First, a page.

Scientists Might Modify Your Cells Before You Go To Mars

NASA is expected to face challenges in sending the first crewed mission to Mars. Long-term space travel could expose the body to potentially harmful factors that could lead to problems during the mission. 

That is why scientists have been trying to find ways to better protect astronauts in space. And one team proposed a unique but potentially useful idea for a safe and “healthy” flight to Mars. 

They want to modify the human cells with DNA of tardigrades. These tiny micro-animals have been proven capable of surviving the most extreme conditions even in space. 

The Role Of Gene Editing 

Radiation exposure is one of the major concerns of scientists during space travel. Researchers working with NASA suggested that gene editing could help address this issue.  

Enhancing human cells may make astronauts more resilient to the effects of radiation. This then would allow them to live in space healthier even for longer durations. 

One potential way to modify cells is epigenetic engineering. It involves turning “on or off" the expression of specific genes to improve an individual’s capacity to survive in harsh environments. 

Another approach that may also work is combining the DNA of tardigrades with human cells. Researchers said the micro-animals would help make the human body become more resistant to the harmful effects of spaceflight, Live Science reported Saturday.

Chris Mason, a geneticist and associate professor of physiology and biophysics at Weill Cornell University in New York, noted the gene editing process would cause natural changes to the human physiology. He said it may occur after astronauts spend a number of years on Mars.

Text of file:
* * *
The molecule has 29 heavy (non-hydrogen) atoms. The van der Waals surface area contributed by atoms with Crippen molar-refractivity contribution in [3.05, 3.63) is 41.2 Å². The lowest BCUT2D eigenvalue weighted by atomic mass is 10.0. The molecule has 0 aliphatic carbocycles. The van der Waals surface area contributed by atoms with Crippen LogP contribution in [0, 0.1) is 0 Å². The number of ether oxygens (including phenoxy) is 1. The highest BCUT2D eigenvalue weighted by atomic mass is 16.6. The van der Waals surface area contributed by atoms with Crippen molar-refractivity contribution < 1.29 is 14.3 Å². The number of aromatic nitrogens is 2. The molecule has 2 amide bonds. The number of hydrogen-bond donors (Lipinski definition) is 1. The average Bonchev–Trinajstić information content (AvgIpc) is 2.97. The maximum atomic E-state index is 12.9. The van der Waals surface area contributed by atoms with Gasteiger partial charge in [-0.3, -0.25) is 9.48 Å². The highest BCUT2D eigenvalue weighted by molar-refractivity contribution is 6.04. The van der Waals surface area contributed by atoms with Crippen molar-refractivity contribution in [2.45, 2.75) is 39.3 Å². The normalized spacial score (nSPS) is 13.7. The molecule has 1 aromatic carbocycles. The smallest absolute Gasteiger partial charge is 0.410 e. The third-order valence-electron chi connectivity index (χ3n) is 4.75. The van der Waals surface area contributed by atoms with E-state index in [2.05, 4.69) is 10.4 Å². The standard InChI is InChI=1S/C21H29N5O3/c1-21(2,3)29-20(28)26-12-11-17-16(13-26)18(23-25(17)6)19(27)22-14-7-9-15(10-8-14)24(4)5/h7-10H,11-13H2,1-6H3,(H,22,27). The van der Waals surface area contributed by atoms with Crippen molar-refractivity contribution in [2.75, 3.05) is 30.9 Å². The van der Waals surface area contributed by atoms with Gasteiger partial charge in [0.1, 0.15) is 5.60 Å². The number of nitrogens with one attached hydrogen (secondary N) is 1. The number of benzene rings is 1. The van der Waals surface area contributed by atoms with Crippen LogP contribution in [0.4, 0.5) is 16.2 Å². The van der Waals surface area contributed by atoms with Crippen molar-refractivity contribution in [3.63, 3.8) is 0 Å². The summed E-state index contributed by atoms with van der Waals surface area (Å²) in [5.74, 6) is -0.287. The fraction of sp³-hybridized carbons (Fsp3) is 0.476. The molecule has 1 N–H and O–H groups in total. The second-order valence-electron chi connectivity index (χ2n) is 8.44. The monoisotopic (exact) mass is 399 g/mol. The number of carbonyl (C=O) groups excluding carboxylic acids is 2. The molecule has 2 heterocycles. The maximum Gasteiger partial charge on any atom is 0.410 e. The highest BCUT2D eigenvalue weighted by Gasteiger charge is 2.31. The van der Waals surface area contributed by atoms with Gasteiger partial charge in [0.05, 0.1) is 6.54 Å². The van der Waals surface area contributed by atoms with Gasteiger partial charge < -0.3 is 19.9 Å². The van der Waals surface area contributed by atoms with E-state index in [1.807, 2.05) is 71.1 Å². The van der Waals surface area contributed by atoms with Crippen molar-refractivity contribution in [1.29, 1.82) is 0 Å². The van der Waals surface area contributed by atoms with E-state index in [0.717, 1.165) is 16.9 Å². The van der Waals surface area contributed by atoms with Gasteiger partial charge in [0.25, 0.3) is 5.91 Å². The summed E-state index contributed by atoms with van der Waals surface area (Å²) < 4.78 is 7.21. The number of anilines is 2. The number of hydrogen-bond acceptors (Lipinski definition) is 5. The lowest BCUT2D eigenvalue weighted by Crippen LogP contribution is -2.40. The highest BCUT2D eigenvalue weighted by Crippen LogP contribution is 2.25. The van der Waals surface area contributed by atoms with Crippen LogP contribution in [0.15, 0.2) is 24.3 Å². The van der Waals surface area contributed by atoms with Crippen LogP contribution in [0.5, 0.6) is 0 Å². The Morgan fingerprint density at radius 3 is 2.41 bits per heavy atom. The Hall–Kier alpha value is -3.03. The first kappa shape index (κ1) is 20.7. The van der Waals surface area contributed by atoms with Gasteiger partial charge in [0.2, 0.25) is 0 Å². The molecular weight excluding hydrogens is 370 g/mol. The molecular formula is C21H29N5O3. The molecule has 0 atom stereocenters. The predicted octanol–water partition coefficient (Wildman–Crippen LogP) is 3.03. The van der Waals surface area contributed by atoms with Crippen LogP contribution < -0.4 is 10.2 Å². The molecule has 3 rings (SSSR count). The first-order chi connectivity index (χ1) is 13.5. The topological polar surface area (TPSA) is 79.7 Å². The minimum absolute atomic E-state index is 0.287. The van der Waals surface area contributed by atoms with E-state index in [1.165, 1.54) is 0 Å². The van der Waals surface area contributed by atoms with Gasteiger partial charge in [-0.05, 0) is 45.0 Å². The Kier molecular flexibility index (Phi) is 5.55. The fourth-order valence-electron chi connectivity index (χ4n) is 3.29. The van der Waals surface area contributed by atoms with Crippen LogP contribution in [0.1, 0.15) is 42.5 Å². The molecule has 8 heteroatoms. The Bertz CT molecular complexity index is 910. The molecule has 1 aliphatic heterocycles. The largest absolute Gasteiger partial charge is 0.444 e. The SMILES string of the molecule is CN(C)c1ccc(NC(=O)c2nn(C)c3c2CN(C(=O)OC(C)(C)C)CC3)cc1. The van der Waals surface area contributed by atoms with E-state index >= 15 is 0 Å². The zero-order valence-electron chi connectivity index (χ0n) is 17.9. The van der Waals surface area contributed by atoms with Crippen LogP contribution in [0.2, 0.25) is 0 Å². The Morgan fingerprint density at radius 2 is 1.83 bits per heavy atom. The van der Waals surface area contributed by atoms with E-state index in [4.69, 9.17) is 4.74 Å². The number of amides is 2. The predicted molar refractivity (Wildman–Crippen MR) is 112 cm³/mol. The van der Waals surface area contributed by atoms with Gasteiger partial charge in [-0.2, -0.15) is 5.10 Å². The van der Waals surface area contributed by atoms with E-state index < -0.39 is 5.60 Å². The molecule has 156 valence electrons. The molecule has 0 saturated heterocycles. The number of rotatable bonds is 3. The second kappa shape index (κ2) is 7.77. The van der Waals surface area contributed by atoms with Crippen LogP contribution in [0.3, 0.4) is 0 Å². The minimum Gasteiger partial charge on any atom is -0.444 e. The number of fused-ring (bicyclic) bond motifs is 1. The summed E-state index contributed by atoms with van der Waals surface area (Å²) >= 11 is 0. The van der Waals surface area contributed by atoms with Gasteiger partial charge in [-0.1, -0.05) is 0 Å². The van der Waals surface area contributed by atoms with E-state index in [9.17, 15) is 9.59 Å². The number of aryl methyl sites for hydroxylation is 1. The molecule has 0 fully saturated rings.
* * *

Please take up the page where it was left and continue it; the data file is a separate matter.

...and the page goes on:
Mason is the lead researcher of one of the teams NASA tasked to study twin astronauts Mark and Scott Kelly. The ongoing project started in 2015 and aims to understand how long-duration missions affects the human body in space.

Despite being promising, Mason noted combining tardigrade DNA and human cells would take years to decades of tests before NASA approves the proposal. He added the scientific community has yet to settle the debate over the controversial applications and effects of gene editing. 

"I don't have any plans of having engineered astronauts in the next one to two decades," Mason said. "If we have another 20 years of pure discovery and mapping and functional validation of what we think we know, maybe by 20 years from now, I'm hoping we could be at the stage where we would be able to say we can make a human that could be better surviving on Mars." 

Mars Scientists have been exploring Mars to find potential signs of life and to see if it could support new organisms in the future. Pixabay